Solar thermal roof debuts at Adelphi Laboratory Center

Construction of a solar thermal roof on Building 601 at the Army's Adelphi Laboratory Center
Construction of a solar thermal roof on Building 601 at the Army's Adelphi Laboratory Cente

Construction in December 2010 atop Building 601 at the Army's Adelphi Laboratory Center in Maryland features a solar thermal roof, a renewable energy project that will save money and conserve natural resources. The roofing system is expected to annually save more than 170 million British Thermal Units, which is equivalent to approximately 30 barrels of crude oil - a cost savings of $3,500 at current oil prices.


Heating air with sunlight

"Unlike a typical photovoltaic system, which converts sunlight to electricity, a solar thermal roof uses solar energy to heat air," said Steve Rebetsky, ALC Directorate of Public Works mechanical engineer, who is managing the construction project. The construction of the roof relies on standard methods with a few modifications.

A dark-colored standing-seam metal roof is constructed over the existing roof, but a flexible radiant barrier is installed under the support structure, creating a gap where the air is heated by the sun to approximately 40 degrees Fahrenheit above the ambient air temperatures.

A control system and circulating fans then pump the air to the various mechanical systems and interior spaces of the building. The heated air is then used within the building to reduce the required heating load.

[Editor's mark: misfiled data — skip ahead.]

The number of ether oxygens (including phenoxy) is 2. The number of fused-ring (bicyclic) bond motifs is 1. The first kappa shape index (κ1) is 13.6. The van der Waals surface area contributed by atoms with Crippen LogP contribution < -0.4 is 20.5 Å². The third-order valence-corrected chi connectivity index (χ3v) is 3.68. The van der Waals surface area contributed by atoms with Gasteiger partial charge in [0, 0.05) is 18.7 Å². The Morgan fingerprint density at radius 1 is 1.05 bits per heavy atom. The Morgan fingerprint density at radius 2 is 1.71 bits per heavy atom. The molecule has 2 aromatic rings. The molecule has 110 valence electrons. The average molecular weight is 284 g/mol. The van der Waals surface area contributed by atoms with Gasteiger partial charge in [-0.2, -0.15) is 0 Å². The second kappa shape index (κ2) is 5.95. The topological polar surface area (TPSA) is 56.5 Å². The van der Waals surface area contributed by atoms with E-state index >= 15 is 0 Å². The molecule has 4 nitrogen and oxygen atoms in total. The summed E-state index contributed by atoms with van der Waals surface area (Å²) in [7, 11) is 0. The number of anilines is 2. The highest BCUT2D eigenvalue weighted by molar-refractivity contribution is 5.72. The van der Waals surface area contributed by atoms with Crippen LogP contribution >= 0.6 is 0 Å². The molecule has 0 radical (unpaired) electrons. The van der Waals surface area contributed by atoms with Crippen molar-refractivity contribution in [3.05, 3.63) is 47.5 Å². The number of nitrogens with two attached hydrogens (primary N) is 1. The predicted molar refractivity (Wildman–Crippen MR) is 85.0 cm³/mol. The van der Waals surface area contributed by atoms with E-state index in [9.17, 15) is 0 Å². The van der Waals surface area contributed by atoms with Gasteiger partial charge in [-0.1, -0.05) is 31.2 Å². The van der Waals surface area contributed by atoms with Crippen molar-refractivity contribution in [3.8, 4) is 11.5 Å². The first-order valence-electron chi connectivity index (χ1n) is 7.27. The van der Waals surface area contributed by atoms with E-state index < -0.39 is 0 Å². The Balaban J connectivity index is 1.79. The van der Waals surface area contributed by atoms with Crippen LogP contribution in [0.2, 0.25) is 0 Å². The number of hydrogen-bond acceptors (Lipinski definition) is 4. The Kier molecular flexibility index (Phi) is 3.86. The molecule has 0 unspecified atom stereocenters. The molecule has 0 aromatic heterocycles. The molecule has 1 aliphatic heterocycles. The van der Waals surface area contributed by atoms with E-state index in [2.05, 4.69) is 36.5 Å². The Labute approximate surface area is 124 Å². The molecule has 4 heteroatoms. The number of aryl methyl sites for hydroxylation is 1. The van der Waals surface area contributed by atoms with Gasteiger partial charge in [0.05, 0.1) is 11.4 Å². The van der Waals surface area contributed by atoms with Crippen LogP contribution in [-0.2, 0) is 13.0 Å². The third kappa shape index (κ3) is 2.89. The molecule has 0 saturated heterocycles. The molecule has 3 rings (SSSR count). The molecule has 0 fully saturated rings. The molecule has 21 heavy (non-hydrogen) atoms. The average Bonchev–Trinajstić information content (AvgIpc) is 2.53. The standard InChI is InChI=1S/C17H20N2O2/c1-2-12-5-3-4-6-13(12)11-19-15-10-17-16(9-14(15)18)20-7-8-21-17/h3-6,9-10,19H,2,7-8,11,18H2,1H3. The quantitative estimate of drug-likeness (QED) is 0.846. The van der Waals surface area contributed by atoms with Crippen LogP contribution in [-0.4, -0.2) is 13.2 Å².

Solar heated air to be used to heat water for domestic use and for heating, ventilation, and air conditioning systems

During the winter, the system will pre-heat fresh outside air that is used to maintain proper building ventilation. The solar heated air will be used to heat water for domestic use and for the heating, ventilation, and air conditioning systems.

It will also directly heat the main mechanical room and boiler combustion air, resulting in increased boiler efficiency. During the summer, when the sun is most intense, the radiant barrier will prevent more than 90 percent of the heat from entering the building and at the same time, since heating requirements are at their lowest, exhaust any excess heated air to the atmosphere.

The 601 roof is one of the first such solar thermal roof projects to be constructed for an office building in the United States, according to the project manager with American Solar Inc., the company installing the system.

"With the successful completion of this project we hope to further the Garrison's use of renewable resources and, in addition to solar thermal roofs, expand to other renewable energy projects utilizing photovoltaic, solar water heating and solar lighting," said Ken Noppenberger, ALC director of public works. "This will help us continue to not only meet DoD energy goals, but also conserve electricity, natural gas, oil, etc."



2010-12-31| Courtesy: Adelphi Laboratory Center, Picture: Doug Lafon, Adelphi Laboratory Center | © Heindl Server GmbH

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